When I came out to my dad, one of the first things he said was: “I wonder how many people in our family were gay but couldn’t say anything.”
I once looked through the family tree he has kept for 25 years, scanning seven generations of direct ancestors and distant relatives, wondering whose truth died with them.
During one visit to India, my grandmother took me to visit an old friend of hers. He was smartly dressed and well spoken, the sole occupant of an apartment littered with books and art. As my grandmother explained, he was a “confirmed bachelor” who had never married.
I think of him often. I’ll never know for sure if he was gay or not, but I do know there were generations of gay men in India who only had two options: a marriage based on a lie or a quiet life alone in the closet. And I wonder how different my life would have been if my family had stayed in India instead of immigrating to America when I was three years old. Which option would I have picked?
Thankfully, I had other options. I grew up and came out in an America just beginning to awaken to the cause of LGBTQ equality. I followed Ellen DeGeneres out of the closet and Edie Windsor to the altar. Later, I followed my dreams all the way to Barack Obama’s White House.
For these reasons, among others, I will always be extraordinarily proud to be an American. In no other country is my story – immigrating, coming out, marrying the person I love and starting a family, serving the highest office in the land – even possible.
And yet, that pride has always come with a corresponding set of complicated emotions about India, a deep personal connection tempered by sadness, guilt, and resignation.
Recently, my husband and I have talked about living abroad for a year or two when our daughter is older. In many ways, living in India would be a powerful way to teach her about a country that may not be a part of her genetic makeup but is nonetheless a very real part of who she is, who her appa is, and the values we hope to instill in her.
But every time we talk about it, I rule it out. How could we live as a family – even temporarily, and even with the privilege of American citizenship – in a place where our very relationship is criminal?
All of that changed on Sept. 6, when India’s Supreme Court unanimously struck down Section 377, the provision of the penal code criminalizing homosexuality, and further ruled that discrimination on the basis of sexual orientation is prohibited.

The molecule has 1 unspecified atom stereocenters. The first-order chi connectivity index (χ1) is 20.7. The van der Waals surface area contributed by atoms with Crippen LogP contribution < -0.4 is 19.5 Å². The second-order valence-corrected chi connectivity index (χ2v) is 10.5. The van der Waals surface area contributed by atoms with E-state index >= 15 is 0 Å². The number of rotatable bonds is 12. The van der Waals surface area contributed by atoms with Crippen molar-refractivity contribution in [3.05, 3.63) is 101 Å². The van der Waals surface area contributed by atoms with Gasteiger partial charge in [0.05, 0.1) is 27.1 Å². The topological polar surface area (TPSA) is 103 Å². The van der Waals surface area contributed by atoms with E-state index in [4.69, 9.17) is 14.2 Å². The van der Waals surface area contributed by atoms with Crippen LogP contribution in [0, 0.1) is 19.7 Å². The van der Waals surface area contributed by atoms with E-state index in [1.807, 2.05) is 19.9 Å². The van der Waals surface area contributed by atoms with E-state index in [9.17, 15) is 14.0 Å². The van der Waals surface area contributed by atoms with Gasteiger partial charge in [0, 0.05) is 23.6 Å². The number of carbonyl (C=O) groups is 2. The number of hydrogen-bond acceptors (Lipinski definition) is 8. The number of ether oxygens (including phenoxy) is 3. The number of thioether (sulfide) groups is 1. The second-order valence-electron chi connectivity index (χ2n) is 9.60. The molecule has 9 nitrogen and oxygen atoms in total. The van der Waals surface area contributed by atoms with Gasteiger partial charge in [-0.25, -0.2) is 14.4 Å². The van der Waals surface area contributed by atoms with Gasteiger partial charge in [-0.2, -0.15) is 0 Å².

It’s difficult to overstate the importance of this ruling. Not only did Section 377 codify discrimination, it was used for years as a tool by government and police to raid, arrest, and stigmatize queer Indians. In their judgements, the Justices spoke to this long history of oppression, calling Section 377 “irrational, indefensible, and manifestly arbitrary,” speaking to the inherent dignity and equality owed LGBTQ individuals, and calling for full and equal protection under the law – a goal we have yet to attain here in America.
It’s not lost on me that, as a consequence of this historic ruling, I now have more explicit legal protection in the land of my birth than in the land that I love.
That said, this is just the first step. Much like Lawrence paved the way for the repeal of “Don’t Ask, Don’t Tell” and the freedom to marry, India too will have to grapple with the meaning and implementation of full equality for its LGBTQ citizens.
But for now, it signals the beginning of an end to loveless marriages and closeted confirmed bachelors. Even more importantly, it shows the way to a future of endless possibilities and unlimited options for future generations of Indians – and Indian Americans.
In January, my husband, daughter, and I will travel to India for a family reunion. In many ways, we will be returning to exactly the same country we’ve visited before. But in one very important way, we will be visiting a new land, with renewed hope for the future.
Gautam Raghavan served as President Obama’s liaison to the LGBTQ and AAPI communities from 2011 to 2014, currently advises the Indian American Impact Project and Biden Foundation, and is the editor of the forthcoming ‘West Wingers: Stories from the Dream Chasers, Change Makers, and Hope Creators Inside the Obama White House’ to be published by Penguin Books on Sept. 25.